If you read my first post, about being introverted, you would have some inkling that I spent a good portion of my life avoiding being the focus of attention. Yes, I joined several clubs in high-school… mostly to have something to pad my college application with. Not once did I ever consider/desire/strive to be in a position of power or take on a leadership position. I have never liked the limelight.

When I was a kid, I saw my father do it once, as he became president of our local Friends of India (FOILV) association. That baffled me. He had a similarly shy and reserved demeanor about him; and yet here he was taking on a role that required quite a bit of socializing, event planning, and worst of all, public speaking. To this day, I am proud of him still, but now I certainly feel like I have a new appreciation for his selflessness and his social consciousness towards helping our community be better.

The president position of our NVAPD, traditionally, was not really a very time-consuming role. Some years were better than others. We always have to organize and host an annual meeting; invite speaker(s), book a venue, find sponsors, arrange meals, provide continuing education credits, etc. Sometimes, Medicaid and political issues arise throughout the year, and so then there are other matters that the president typically has to tend to as well.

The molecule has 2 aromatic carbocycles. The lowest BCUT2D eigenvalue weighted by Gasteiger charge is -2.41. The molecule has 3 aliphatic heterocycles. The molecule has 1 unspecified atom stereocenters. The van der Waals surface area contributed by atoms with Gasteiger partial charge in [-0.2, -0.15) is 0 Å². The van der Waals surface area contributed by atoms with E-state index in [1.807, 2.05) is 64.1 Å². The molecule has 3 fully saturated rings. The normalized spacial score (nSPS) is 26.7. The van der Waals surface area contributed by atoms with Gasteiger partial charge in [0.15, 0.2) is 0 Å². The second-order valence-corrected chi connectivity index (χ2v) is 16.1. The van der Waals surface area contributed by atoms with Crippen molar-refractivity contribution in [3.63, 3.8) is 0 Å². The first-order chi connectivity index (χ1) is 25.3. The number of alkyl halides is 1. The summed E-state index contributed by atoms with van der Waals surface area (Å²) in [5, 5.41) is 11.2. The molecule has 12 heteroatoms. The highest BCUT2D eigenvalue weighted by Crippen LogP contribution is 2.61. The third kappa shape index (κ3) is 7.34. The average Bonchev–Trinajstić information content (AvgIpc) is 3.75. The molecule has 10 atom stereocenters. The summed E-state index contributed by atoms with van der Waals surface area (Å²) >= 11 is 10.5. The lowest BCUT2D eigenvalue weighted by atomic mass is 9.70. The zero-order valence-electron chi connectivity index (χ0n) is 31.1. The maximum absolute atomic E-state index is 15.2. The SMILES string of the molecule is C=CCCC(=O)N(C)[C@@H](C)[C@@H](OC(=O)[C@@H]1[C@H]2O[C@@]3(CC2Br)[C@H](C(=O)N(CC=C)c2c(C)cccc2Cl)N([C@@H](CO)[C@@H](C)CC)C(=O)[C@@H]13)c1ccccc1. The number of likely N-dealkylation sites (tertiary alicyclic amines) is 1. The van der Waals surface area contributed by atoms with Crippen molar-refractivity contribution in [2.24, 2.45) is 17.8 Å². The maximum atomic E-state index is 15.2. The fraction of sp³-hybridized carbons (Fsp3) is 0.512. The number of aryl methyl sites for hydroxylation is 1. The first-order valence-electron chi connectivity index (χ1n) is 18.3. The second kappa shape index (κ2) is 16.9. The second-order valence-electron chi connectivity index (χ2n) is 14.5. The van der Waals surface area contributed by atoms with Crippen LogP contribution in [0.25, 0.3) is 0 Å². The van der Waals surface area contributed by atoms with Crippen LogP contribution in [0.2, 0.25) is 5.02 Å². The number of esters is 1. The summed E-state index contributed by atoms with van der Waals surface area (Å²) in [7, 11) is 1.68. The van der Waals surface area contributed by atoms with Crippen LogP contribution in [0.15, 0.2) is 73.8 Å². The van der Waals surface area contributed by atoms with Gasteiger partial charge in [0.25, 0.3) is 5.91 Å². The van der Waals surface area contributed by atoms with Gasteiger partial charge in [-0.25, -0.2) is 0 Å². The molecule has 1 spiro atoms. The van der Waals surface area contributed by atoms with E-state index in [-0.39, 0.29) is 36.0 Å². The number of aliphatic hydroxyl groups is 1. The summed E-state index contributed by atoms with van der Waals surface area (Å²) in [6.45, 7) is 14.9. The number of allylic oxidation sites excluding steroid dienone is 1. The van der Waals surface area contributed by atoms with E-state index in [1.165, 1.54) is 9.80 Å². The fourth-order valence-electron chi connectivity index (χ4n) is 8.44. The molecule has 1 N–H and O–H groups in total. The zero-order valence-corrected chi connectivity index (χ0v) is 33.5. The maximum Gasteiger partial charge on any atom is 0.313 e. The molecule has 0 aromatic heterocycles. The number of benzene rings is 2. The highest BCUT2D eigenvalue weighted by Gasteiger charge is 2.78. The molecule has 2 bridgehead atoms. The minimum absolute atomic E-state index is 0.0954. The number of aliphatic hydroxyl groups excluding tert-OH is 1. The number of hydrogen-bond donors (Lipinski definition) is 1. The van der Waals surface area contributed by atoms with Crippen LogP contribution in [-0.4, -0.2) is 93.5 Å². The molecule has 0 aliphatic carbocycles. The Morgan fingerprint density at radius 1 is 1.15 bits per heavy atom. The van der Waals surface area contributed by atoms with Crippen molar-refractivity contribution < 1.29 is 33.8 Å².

My president-elect year was quiet and uneventful. Granted, the president that year likely did an excellent job at blinding us to the many tasks she was likely under-taking. Frankly, I was hoping mine would be a similarly easy year.

My term started January 2020, and (for the first couple of weeks) was off to a good start – made a name change on our business bank account, deposited some checks that slowly rolled in, no sweat.

Then COVID-19 hit.

Don’t get me wrong, I love being a dentist; but its a bit scary when your profession calls for you to be mere inches away from someones mouth and open airway while a novel, aerosol-transmitted infectious pandemic plagues the world. In the uncertainty and chaos, we followed local and national guidelines from the CDC (Centers for Disease Control), ADA (American Dental Association), AAPD (American Academy of Pediatric Dentistry), and our state dental board.